Six Republicans Want To Be Auditor

By John Hood

RALEIGH — The former state auditor of North Carolina, Beth Wood, never lost an election. She clinched the Democratic primary for the elected office in 2008, defeated a Republican incumbent that fall, and then won reelection in 2012, 2016, and 2020.

Wood never lost an election — but she did lose her job, thanks to a series of disastrous decisions that began with a hit-and-run incident in December 2022 and ended with her resignation from the post a year later. Jessica Holmes, an attorney who formerly chaired the Wake County Board of Commissioners, was appointed by Gov. Roy Cooper to replace Wood, and will stand for election this fall.

Six Republicans are vying for the chance to displace Holmes from the office of state auditor, one of the 10 elected executives who form North Carolina’s Council of State. The state auditor conducts financial and performance audits of state and local agencies and departments. Although not necessarily a high-profile office, it’s one of the most important in state government — and is best held by an independent-minded leader, not a partisan loyalist or glad-hander eager for higher office.

Charles Dingee is a small-business owner and activist who previously chaired the Wake County Young Republicans and the 13th District GOP. He says his commitment to fiscal responsibility, openness, and public service make him the strongest candidate for state auditor. Dingee pledges to “work tirelessly to ensure that government agencies are transparent in their operations, and that all financial transactions are open to public scrutiny.”

A former member of the Greensboro City Council, Jim Kee has worked as a farmer, real-estate developer, sales manager, and nonprofit director. “Community service has always been a passion for me,” Kee says. “With two terms of city council experience, I understand what it takes to find solutions, how important it is to work together and navigate the complicated governmental agencies to help get things done.”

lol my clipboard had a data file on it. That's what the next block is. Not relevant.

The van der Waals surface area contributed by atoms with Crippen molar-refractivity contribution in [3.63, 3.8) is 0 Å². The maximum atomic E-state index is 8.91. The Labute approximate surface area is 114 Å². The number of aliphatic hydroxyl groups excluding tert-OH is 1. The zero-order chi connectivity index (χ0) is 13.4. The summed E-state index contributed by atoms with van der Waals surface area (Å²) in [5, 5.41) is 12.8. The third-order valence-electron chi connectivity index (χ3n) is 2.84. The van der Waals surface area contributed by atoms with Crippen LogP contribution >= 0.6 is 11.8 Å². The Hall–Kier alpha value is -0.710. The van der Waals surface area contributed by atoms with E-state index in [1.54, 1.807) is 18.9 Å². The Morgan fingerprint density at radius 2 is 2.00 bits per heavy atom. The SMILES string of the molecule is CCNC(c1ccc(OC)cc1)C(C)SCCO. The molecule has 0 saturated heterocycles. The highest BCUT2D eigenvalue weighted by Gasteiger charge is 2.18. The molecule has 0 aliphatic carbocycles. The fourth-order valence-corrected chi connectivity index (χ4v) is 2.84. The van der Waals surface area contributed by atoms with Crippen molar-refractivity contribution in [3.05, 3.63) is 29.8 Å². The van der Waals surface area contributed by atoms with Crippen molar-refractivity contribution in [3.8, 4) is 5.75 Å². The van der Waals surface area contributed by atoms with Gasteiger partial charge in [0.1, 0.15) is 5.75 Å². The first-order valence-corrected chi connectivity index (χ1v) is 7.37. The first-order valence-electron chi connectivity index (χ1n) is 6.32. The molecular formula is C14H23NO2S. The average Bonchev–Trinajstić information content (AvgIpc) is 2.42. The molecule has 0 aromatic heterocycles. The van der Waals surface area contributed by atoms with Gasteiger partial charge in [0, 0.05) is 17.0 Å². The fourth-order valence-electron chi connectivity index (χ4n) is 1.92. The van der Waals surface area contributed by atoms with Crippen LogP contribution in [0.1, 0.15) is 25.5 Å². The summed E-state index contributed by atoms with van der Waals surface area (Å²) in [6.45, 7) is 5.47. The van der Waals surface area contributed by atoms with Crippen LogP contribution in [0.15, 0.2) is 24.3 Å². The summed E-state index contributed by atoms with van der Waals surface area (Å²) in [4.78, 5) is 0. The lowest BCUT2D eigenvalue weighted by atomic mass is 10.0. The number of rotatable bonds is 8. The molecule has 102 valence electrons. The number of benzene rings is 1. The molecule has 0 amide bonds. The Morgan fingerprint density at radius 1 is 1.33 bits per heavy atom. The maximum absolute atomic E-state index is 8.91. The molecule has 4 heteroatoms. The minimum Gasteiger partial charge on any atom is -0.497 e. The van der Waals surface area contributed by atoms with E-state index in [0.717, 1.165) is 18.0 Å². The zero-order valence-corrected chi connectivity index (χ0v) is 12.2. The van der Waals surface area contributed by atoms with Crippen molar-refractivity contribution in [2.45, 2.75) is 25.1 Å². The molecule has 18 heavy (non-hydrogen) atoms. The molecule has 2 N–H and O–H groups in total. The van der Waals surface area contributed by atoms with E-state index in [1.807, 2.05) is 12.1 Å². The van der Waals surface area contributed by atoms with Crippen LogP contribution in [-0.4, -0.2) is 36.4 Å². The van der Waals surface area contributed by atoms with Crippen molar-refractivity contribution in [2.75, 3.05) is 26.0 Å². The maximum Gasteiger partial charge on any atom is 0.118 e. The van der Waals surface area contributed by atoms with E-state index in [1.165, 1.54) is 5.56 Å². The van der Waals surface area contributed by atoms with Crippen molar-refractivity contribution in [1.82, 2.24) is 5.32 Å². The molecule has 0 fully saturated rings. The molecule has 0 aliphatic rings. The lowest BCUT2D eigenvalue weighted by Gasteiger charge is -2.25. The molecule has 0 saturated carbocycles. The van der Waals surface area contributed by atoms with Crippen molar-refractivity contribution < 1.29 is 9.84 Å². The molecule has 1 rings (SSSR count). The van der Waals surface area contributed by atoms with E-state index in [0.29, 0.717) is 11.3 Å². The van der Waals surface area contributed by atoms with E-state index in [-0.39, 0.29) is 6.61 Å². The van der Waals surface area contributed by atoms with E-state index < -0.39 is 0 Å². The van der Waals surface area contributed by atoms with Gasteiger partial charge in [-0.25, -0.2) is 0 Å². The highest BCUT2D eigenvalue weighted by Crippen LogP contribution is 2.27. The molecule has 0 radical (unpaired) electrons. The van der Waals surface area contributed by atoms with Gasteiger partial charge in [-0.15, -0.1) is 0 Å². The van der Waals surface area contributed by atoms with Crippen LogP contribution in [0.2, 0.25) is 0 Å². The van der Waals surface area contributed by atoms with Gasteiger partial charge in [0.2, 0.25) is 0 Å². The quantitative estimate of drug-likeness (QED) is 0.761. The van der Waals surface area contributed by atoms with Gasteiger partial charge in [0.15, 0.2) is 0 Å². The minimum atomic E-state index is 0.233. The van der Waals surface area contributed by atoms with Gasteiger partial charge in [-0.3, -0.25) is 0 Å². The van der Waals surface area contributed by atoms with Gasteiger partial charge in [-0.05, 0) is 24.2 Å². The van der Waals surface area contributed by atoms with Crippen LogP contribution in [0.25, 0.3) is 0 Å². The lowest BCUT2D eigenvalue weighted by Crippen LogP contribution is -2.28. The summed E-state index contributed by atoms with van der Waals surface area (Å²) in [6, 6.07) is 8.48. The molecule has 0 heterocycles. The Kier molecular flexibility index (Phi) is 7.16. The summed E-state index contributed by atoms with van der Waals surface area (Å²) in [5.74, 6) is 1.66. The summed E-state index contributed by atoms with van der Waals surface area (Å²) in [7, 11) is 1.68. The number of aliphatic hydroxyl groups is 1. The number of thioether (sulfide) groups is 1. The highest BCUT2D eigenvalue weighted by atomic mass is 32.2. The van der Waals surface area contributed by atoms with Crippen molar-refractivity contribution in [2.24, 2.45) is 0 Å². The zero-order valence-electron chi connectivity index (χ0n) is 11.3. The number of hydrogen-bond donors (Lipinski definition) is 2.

Another candidate in the race is Anthony Wayne Street, who goes by Tony. A Wilmington native, Street ran for the same office four years ago, winning the GOP nomination despite media coverage of a series of criminal charges against Street, including stalking. He lost the 2020 general election to Wood by about 94,000 votes.

Jeff Tarte is a former IBM sales executive and management consultant with extensive experience in data analytics and forensic investigative work. A former mayor of Cornelius, Tarte served three terms in the North Carolina Senate and has served on numerous boards and commissions. “We all recognize there is an endless supply of waste in state government,” Tarte says. “Under my leadership, utilizing pragmatic data forensic approaches in conjunction with advanced technologies, I will help mitigate the problems of waste, fraud, and abuse in our state agencies.”

A fifth candidate for the nomination is Dave Boliek. A former prosecutor and longtime attorney in Fayetteville, Boliek serves on the UNC-Chapel Hill Board of Trustees and previously chaired that board as well as the board of the Southeast Regional Area Health Education Center. In a recent interview with the Raleigh News & Observer, Boliek said there were “too many administrators in our public schools, universities and state agencies” and argued there were “many places where services and management are redundant and can be consolidated.”

The final Republican candidate is Jack Clark, a certified public accountant and budget staffer at the North Carolina General Assembly. He formerly held auditing positions at the private companies Grant Thornton and Parexel. “I will set a tone that our department wants to ensure taxpayer money is being used effectively and efficiently,” Clark told the News & Observer. “Candidates with too many personal ties, or too strong a personal agenda, won’t be best suited to find these unfair transactions.”

Dingee, Kee, Tarte, Boliek, and Clark maintain campaign websites where you can read more about their backgrounds, endorsements, and positions on issues pertinent to the office of state auditor. Early voting for North Carolina’s March primaries begins on February 15.

John Hood is a John Locke Foundation board member. His latest books, Mountain Folk and Forest Folk, combine epic fantasy with early American history (FolkloreCycle.com).

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